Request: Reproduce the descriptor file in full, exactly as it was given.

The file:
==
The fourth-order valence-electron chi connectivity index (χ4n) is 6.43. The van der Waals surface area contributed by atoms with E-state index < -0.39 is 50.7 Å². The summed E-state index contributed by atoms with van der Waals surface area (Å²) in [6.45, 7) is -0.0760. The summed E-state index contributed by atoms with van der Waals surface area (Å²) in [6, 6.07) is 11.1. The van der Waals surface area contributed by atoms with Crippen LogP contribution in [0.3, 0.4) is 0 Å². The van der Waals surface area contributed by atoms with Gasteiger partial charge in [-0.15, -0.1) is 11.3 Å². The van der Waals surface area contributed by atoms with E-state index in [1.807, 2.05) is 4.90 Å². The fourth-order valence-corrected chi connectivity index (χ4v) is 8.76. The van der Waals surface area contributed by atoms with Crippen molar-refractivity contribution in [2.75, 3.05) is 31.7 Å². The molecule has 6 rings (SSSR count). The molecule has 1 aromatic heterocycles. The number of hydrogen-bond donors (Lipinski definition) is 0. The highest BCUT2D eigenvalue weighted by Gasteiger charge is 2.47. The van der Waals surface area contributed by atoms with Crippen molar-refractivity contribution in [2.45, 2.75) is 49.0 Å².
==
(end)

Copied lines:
The fourth-order valence-electron chi connectivity index (χ4n) is 6.43. The van der Waals surface area contributed by atoms with E-state index < -0.39 is 50.7 Å². The summed E-state index contributed by atoms with van der Waals surface area (Å²) in [6.45, 7) is -0.0760. The summed E-state index contributed by atoms with van der Waals surface area (Å²) in [6, 6.07) is 11.1. The van der Waals surface area contributed by atoms with Crippen LogP contribution in [0.3, 0.4) is 0 Å². The van der Waals surface area contributed by atoms with Gasteiger partial charge in [-0.15, -0.1) is 11.3 Å². The van der Waals surface area contributed by atoms with E-state index in [1.807, 2.05) is 4.90 Å². The fourth-order valence-corrected chi connectivity index (χ4v) is 8.76. The van der Waals surface area contributed by atoms with Crippen molar-refractivity contribution in [2.75, 3.05) is 31.7 Å². The molecule has 6 rings (SSSR count). The molecule has 1 aromatic heterocycles. The number of hydrogen-bond donors (Lipinski definition) is 0. The highest BCUT2D eigenvalue weighted by Gasteiger charge is 2.47. The van der Waals surface area contributed by atoms with Crippen molar-refractivity contribution in [2.45, 2.75) is 49.0 Å².